If you have a written contract in place, the termination provisions will be your guide. If there is no written contract, you can still terminate the contract either by mutual written agreement or by using your rights under the common law.
Whichever route you take, the first thing to establish is why you want to terminate a certain contract as this will determine the “how”. More often than not the process for you to terminate for convenience (i.e. due to no fault of either party) will be different from termination for cause (e.g. if the other party commits a material breach or becomes insolvent). Some contracts may not even allow you to terminate for convenience, which means you may only terminate if one of the permitted termination events has occurred.
Once you have established the reason for termination, you should follow the formality to terminate. Usually this starts with you serving valid termination notice on the other party. You should ensure that such notice is in the required format (by hand, letter or email – some contracts do not allow emails) and given within the notice period (e.g. is there a fixed initial term during which you can’t terminate; or must the notice be given within a number of days before a specific point of time such as the expiry date).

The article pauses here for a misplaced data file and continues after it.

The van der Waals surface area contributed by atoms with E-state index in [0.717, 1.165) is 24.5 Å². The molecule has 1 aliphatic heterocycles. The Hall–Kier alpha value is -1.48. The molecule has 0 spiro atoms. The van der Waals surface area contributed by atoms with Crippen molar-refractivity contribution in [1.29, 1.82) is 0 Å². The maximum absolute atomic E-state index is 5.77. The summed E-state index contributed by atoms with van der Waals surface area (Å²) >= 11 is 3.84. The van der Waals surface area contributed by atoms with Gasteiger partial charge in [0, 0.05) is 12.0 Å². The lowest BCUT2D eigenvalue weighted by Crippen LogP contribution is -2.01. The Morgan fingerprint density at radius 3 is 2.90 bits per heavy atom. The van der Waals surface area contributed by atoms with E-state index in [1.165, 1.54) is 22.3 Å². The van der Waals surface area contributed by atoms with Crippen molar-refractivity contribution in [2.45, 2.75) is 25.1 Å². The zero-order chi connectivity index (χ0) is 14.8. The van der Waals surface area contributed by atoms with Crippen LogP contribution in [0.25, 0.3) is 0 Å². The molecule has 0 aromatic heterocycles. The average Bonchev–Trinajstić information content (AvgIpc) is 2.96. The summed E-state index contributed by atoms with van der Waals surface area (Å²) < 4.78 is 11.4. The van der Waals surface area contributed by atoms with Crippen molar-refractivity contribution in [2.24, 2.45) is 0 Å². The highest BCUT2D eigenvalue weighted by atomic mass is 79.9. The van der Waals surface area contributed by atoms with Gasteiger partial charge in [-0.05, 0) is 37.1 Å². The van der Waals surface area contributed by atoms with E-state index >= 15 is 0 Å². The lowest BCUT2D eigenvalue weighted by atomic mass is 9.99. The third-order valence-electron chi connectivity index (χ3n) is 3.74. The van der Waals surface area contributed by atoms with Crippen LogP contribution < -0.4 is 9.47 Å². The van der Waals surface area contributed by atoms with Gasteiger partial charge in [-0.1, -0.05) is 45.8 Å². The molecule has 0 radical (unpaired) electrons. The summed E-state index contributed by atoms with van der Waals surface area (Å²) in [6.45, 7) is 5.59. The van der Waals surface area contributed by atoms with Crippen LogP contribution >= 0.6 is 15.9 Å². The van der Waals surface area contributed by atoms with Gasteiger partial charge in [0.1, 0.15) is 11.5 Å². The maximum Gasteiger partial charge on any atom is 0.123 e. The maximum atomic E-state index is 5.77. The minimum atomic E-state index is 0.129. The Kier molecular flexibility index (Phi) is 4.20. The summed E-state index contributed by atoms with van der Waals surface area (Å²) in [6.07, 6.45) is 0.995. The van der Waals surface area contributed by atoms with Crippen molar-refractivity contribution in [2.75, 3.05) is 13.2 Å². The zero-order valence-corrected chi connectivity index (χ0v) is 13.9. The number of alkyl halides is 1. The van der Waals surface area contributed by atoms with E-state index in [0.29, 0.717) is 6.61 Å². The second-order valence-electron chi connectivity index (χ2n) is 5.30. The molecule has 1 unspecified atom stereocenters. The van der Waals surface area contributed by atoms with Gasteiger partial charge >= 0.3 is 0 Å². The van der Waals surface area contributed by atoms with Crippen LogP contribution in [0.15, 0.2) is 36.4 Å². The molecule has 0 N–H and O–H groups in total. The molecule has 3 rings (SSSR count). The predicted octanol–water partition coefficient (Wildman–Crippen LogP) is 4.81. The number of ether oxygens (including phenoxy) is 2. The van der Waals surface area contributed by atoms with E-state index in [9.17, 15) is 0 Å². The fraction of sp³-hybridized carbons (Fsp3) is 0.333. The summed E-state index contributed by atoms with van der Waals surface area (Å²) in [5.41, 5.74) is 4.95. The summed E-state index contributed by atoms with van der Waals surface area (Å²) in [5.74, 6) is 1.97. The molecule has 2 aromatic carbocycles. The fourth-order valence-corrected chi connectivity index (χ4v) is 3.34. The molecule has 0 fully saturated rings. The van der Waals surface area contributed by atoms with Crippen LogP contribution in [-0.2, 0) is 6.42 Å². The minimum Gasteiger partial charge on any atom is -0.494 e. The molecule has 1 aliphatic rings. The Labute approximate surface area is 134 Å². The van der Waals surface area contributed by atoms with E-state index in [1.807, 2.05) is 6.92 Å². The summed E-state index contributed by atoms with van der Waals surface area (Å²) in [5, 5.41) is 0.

The notice must make it absolutely clear when the contract ends and what to expect from the parties to end it. Among other things, you should consider:
At the end of the exit period (if any), you should be freed from any future obligations to the client. Be cautious of any post-termination obligations though. For example, you may have to delete or return all client data or the client may have the right to audit or access your records for a fixed number of years post-termination. Also look out for any survival clauses which specify the contract provisions applicable after the contract has ended, such as confidentiality, IP, liability and indemnities or records retention.